Here in the mid-west August is not just the pinnacle of summer, it is also the season of freshness. Our gardens are maturing, the farmer’s market are in their full glory, and road-side stands are featuring their own wares, fresh from the fields. I love to cook throughout the year but the reasons I just cited make late summer one of my favorite times of the year to heat the kitchen up.
You may recall that with a previous post , I mentioned discovering the bounties of a local produce farm, Oakridge Farms, just two short miles from our home in Neenah, Wisconsin. While I was picking up some tomatoes for that post, I was captivated by the bins of other freshly picked goods: cucumbers, melons, beets, onions, garlic, and eggplant.
The eggplant in particular caught my eyes, for a couple of reasons. First of all, these fresh eggplant were different in appearance from what I normally see in the grocery store. They are shaped more like a zucchini, thinner and maybe a bit longer than the store bought ones. Second, my colleague Paula had mentioned a tasty dish she had recently whipped up for her husband which used eggplant. When this lady mentions food, I listen intently. She knows her way around a kitchen. I learned this first hand back in March when she and her family welcomed me over to their home while they put together some homemade and authentic Polish sausage which subsequently became a post here on Platter Talk.
With an idea from a tried and true culinary friend and some exquisite produce from the local produce farm of Oakridge Farms, I set out into some unknown territory.
I’ve made a conventional Eggplant Parmesan several times. It’s always a special dish, something we don’t have every day. The recipe that I embarked upon with this post has similar characteristics to Eggplant Parmesan but obvious and distinct differences as well. Namely, it’s not baked as one unit. Instead the eggplant is prepared separately, in the oven. Additionally, a sauce or marinara is ladled atop the baked eggplant, almost what you would do with a traditional spaghetti dinner.
If you are disinclined in making the marinara, you can easily use your favorite commercially prepared sauce. As long as as there are fresh tomatoes (and even in the absence of such) it would be very contrary to myself to not throw together my own fresh sauce. It’s truly easy. I: can flavor it to my individual preference and with fresh ingredients I know there are no chemicals or preservatives disguising themselves as healthy options.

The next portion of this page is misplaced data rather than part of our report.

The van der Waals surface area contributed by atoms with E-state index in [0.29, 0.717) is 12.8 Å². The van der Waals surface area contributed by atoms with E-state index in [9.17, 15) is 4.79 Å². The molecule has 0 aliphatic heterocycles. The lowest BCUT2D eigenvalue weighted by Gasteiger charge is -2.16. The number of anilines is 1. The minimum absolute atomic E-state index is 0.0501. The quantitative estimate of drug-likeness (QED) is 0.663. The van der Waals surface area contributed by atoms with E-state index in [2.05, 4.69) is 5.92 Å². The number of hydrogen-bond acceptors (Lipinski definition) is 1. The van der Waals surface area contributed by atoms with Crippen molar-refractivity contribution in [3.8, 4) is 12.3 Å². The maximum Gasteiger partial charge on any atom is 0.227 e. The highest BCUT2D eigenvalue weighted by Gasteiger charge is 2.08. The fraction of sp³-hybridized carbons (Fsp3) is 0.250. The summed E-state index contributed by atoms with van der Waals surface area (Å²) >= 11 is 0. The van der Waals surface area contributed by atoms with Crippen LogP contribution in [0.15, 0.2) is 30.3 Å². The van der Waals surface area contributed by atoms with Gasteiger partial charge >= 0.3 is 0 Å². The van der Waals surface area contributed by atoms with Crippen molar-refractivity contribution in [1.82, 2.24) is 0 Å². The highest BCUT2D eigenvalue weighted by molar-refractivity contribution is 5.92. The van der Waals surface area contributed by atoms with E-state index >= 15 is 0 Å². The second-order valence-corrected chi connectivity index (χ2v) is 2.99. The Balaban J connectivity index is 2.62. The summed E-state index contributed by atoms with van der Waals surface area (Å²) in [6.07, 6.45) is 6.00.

I threw this together and was a bit surprised. I did not expect it to be as delicious as it turned out. The eggplant was near crispy, yet maintained a pleasing and distinct flavor of freshness. The marinara is different each time I make it. In retrospect, with the plump, meaty, and succulent farm-fresh Roma tomatoes, it was all but guaranteed to be a winner of a sauce. Perhaps the best indication though came from Scott. His palate is fine and although he conceded his expectations were not high, he named this as one of the best-tasting dishes I’ve ever made for him. It’s simple. It’s fresh. It’s healthy. You have to give this one a try!
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- f!or the marinara
- 2-3 lbs Roma tomatoes
- 1/3 cup shredded carrot
- 1/2 white onion dicded
- 1/2 bell pepper green or red, diced
- 1/3 cup dry red wine
- 1/3 cup fresh basil coarsely chopped
- 1 tablespoon fresh oregano leaves finely chopped
- 3 garlic cloves thinly sliced or coarsely chopped
- 1 tablespoon sugar
- 2 teaspoons kosher salt
- fresh ground peppercorn to taste
- 2 tablespoons olive oil
for the eggplant
- 2 medium size eggplants
- 2 cups Italian flavored bread crumbs
- 2 egg lightly beaten (optional - can use just egg whites also)
- 1 tablespoon kosher salt
- 1 tablespoon olive oil.
for the marinara
- Fill large sauce pan with water, leaving room for tomatoes, and bring to boil.
- Wash tomatoes and using a paring knife, score a small "X" on the skin of each one.
- Place tomatoes in boiling water for 3-4 minutes, depending on their size. Remove from water when skins begin to shrink back or split.
- Place tomatoes in colander and rinse with cold water.
- Skins can be readily peeled and discarded.
- Place peeled tomatoes in large sauce pan over medium heat and stir in wine, sugar, and salt and then cover pan.
- Place olive oil in large skillet over medium heat. Add onions and peppers and saute until translucent.
- Add sauteed vegetables, garlic, basil, and oregano to tomatoes and simmer in covered sauce pan over medium heat. Reduce heat to low, stirring occasionally until read to serve or store for future use.
for the eggplant
- Preheat oven to 400 degrees F.
- Wash eggplants and then slice into 1/4 inch slices
- Place sliced eggplants into colander
- and sprinkle salt over the slices
- Allow to drain for 15 minutes.
- Brush baking sheet with olive oil being sure to coat entire surface.
- Pat slices dry with paper towel if they are wet.
- Dredge slices in egg white and breadcrumbs and place on baking sheet.
- Bake for 15 minutes, remove from oven and flip each slice. Return to eggplant to oven and bake an additional 15 minutes or until brown and desired level of crispness is achieved.
- Serve immediately and top with marinara.
- Garnish with fresh sweet basil.